For example, imagine that an airport has a problem with long passenger queues through security. A simulation can be built to model all the standard process behaviours and constraints involved in the passenger journey through the airport; typical passenger volumes arriving at the airport, the number of flights, the number of check-in desks, the number of security scanners, available departure gates, and how many employees are on shift.
Then take into account that some people will arrive two hours before they need to, while others arrive 30 minutes ahead of time. A few might even arrive with only minutes to spare. Some passengers will want to shop, others will want to eat or grab a drink in the airport lounges. Someone will lose their passport. A large group of passengers will hold everything up as they try to organise themselves. Perhaps several staff fall ill on the same day, or maybe bad weather has caused a number of incoming flights to be severely delayed. Perhaps a scanner breaks down and there is an hour where it is out of action...
Planning for all of this by referring to averages based on past data is possible, but the margin of error will increase with every contingency. Drawing a flowchart will only get you so far. Digital simulation, however, has moved this planning capability on significantly, opening the door to account for numerous layers of complexities and ‘what if’ scenarios. By modelling all possible outcomes rather than experimenting in real life with different scenarios and then waiting weeks or months to see the outcomes, organisations can fast track their decision to best case scenario with solid, evidence-based data built on a digital replica of real life.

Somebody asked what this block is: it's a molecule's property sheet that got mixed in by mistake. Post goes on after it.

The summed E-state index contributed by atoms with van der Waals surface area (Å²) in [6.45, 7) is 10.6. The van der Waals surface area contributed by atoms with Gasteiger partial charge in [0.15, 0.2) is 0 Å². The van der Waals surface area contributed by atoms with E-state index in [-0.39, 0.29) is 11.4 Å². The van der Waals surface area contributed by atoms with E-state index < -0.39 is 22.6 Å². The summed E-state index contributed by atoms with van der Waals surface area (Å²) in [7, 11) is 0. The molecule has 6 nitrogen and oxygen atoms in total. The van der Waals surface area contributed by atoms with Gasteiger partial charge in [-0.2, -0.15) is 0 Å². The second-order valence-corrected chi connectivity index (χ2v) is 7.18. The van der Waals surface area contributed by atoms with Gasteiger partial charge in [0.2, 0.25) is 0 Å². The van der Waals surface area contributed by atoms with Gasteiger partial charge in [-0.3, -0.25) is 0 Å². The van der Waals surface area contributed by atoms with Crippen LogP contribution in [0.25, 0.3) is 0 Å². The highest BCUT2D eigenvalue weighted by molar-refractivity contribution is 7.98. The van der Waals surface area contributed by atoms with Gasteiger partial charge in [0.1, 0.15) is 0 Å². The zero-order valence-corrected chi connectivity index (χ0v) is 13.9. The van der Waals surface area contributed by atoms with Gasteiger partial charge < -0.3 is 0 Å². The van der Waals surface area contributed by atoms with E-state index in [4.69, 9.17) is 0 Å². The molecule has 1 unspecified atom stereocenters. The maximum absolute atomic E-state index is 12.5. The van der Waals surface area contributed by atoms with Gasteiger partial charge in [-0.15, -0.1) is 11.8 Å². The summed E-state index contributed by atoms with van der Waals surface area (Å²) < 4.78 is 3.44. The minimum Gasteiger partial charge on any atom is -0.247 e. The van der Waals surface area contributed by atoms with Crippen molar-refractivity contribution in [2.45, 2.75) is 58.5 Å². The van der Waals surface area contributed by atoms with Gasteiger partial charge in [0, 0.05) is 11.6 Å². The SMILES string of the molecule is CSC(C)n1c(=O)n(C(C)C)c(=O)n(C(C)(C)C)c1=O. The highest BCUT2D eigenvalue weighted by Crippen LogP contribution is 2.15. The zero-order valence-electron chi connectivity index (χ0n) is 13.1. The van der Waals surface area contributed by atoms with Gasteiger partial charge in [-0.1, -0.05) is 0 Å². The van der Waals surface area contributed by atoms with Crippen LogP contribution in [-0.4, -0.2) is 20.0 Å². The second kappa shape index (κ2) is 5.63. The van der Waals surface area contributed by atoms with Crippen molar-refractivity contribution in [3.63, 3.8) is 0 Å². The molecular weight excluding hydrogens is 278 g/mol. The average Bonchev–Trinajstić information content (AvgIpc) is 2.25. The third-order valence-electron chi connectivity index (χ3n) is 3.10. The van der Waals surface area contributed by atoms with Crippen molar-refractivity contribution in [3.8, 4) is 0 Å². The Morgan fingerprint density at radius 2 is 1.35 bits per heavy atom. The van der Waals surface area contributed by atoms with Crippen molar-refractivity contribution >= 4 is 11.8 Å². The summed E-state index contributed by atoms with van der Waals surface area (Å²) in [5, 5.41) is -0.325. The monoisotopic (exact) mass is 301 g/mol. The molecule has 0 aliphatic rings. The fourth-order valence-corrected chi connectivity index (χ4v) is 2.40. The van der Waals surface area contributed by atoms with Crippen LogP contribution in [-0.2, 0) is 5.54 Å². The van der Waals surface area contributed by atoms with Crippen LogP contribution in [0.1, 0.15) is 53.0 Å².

Simulation allows organisations to rapidly pinpoint and test valuable opportunities for improvement - without any of the risk, time and cost of testing in a real-world environment - and then hit the ground running with the implementation.
Through this technology, it is now possible to design and then optimise a new process before implementation of the real system. It is possible to assess the validity and return of capital investment before investing any time and money. For a system that is already in place, it is possible to identify bottlenecks and experiment with changes to resolve them.